Tuesday, January 31, 2006

Cliff Notes, Part II

Now that I’ve been through the basics of what you should be looking for in terms of paperwork, let’s move on to more advanced methods of developer justice 101.

1. Start Writing Letters

The bar to your left has links to most local, state and federal government officials. Let them hear about your extreme displeasure with your developer. I’m sure that he or she is attempting to build or develop other properties in your ward, without your alderman’s say so it ain’t gonna happen. An unhappy alderman is one headache that a developer doesn’t want. Plus with an election cycle quickly approaching I’m confident that your alderman will listen to your concerns.

If you don’t know who your alderman is, find out---and quick. Be nice to him or her and their staff. You do not want to piss them off.

Hopefully at some point all of this effort will blossom into a full blown “damn the torpedoes” campaign to get the laws changed to protect the consumer as far as condominiums are concerned.

2. Be Nosy

The Federal Bankruptcy Clerk’s Office is a treasure trove of information. See if your developer has filed before. It’s public record you know---free and open to all who can pass through the metal detectors and have a picture ID. Be care of the reporters and camera people at the George Ryan Trial. They can be a bit testy.

Click on the link to the left for the Clerk of the Circuit Court of Cook County. Choose the “chancery” drop down and the “defendant” option to see if your developer has ever been in foreclosure. Choose the “civil” drop down and the “defendant” option to see if your developer has been party to any lawsuits.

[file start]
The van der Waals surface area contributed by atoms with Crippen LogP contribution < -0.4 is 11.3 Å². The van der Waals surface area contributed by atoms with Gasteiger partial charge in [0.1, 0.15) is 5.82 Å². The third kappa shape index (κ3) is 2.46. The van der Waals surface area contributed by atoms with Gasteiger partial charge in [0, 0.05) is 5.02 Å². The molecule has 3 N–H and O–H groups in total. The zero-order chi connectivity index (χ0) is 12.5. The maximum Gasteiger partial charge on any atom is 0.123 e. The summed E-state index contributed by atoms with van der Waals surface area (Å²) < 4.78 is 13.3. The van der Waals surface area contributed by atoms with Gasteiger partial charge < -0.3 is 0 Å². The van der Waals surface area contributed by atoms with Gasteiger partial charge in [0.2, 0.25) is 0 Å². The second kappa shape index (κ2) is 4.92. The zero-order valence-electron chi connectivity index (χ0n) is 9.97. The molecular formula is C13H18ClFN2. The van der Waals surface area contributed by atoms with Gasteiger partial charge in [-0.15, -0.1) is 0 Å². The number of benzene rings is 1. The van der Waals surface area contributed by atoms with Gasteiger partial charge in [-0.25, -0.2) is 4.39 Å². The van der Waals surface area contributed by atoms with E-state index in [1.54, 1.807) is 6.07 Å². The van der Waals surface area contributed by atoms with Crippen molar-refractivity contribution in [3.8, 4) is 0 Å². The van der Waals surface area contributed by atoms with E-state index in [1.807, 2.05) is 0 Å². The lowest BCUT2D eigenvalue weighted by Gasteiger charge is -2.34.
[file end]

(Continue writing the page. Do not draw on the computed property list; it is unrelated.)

Enter the legal name of your condo association in the “civil” and “defendant” options to see if you guys are parties to any lawsuits. That’s how I found out that we had open litigation against our association.

Check the incorporation status of your developer’s business by going to the Secretary of State’s website link on the left.

Go to the city and pull all of the open violations (if any) for all of the addresses in your association.

3. Ask Uncomfortable Questions

Do you have your developer’s license?
Did you file a copy of the property report with the city?
(If I understood you correctly) Why did we have to file our own articles of incorporation with the state?
We would like to see the accounting and the assessments that you as the developer paid into our bank account.

4. Be An Even Bigger Pain In The Ass

File a fraud complaint with the Department of Consumer Services. Include as much paperwork to support your case as needed. More than likely the city will tell you that there is nothing that they can do. The laws concerning fraud with respect to condominiums has not yet been addressed and therefore isn’t on the books. But---and this is a big but---in the informal hearing your developer may be cocky enough and stupid enough to incriminate his or herself. Did I mention that the informal hearings are tape recorded?

Best of all you can get a copy of that tape and use it in any future civil litigation. Priceless, huh?

Happy hunting my new condo owning friend, I hope it all comes out in the wash. Don’t forget to apply for the refuse rebate from the city. It sounds like you kids are gonna need the cash.

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